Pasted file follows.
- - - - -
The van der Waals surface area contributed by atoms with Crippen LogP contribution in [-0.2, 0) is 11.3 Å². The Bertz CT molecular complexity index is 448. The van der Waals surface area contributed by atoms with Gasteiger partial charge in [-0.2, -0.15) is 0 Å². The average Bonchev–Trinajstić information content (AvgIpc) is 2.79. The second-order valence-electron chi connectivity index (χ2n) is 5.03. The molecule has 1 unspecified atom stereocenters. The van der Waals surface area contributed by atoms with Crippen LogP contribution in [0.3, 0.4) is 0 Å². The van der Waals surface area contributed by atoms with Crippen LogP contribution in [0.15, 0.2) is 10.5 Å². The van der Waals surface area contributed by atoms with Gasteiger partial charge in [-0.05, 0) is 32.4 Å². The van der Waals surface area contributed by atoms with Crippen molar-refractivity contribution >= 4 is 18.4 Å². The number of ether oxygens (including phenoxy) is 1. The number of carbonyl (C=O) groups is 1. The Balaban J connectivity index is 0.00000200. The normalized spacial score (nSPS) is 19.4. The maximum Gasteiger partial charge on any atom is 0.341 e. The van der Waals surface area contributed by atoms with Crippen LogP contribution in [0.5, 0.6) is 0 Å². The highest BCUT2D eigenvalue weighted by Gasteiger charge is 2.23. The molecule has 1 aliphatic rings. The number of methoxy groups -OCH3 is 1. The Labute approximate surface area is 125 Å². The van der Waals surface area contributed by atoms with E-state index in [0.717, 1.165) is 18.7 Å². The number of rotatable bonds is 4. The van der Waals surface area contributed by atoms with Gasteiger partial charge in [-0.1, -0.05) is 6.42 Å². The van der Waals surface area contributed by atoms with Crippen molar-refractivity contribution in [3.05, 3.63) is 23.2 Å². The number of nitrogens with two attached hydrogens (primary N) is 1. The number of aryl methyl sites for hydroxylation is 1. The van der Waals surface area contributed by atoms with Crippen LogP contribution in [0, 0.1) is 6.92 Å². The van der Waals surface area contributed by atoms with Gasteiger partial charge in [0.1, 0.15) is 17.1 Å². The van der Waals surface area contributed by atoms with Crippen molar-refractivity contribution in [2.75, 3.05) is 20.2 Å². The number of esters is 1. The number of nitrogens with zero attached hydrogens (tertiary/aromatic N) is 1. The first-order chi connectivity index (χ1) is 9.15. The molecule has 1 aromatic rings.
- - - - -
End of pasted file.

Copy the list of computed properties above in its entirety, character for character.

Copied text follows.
The van der Waals surface area contributed by atoms with Crippen LogP contribution in [-0.2, 0) is 11.3 Å². The Bertz CT molecular complexity index is 448. The van der Waals surface area contributed by atoms with Gasteiger partial charge in [-0.2, -0.15) is 0 Å². The average Bonchev–Trinajstić information content (AvgIpc) is 2.79. The second-order valence-electron chi connectivity index (χ2n) is 5.03. The molecule has 1 unspecified atom stereocenters. The van der Waals surface area contributed by atoms with Crippen LogP contribution in [0.3, 0.4) is 0 Å². The van der Waals surface area contributed by atoms with Crippen LogP contribution in [0.15, 0.2) is 10.5 Å². The van der Waals surface area contributed by atoms with Gasteiger partial charge in [-0.05, 0) is 32.4 Å². The van der Waals surface area contributed by atoms with Crippen molar-refractivity contribution >= 4 is 18.4 Å². The number of ether oxygens (including phenoxy) is 1. The number of carbonyl (C=O) groups is 1. The Balaban J connectivity index is 0.00000200. The normalized spacial score (nSPS) is 19.4. The maximum Gasteiger partial charge on any atom is 0.341 e. The van der Waals surface area contributed by atoms with Crippen LogP contribution in [0.5, 0.6) is 0 Å². The highest BCUT2D eigenvalue weighted by Gasteiger charge is 2.23. The molecule has 1 aliphatic rings. The number of methoxy groups -OCH3 is 1. The Labute approximate surface area is 125 Å². The van der Waals surface area contributed by atoms with E-state index in [0.717, 1.165) is 18.7 Å². The number of rotatable bonds is 4. The van der Waals surface area contributed by atoms with Gasteiger partial charge in [-0.1, -0.05) is 6.42 Å². The van der Waals surface area contributed by atoms with Crippen molar-refractivity contribution in [3.05, 3.63) is 23.2 Å². The number of nitrogens with two attached hydrogens (primary N) is 1. The number of aryl methyl sites for hydroxylation is 1. The van der Waals surface area contributed by atoms with Crippen LogP contribution in [0, 0.1) is 6.92 Å². The van der Waals surface area contributed by atoms with Gasteiger partial charge in [0.1, 0.15) is 17.1 Å². The van der Waals surface area contributed by atoms with Crippen molar-refractivity contribution in [2.75, 3.05) is 20.2 Å². The number of esters is 1. The number of nitrogens with zero attached hydrogens (tertiary/aromatic N) is 1. The first-order chi connectivity index (χ1) is 9.15. The molecule has 1 aromatic rings.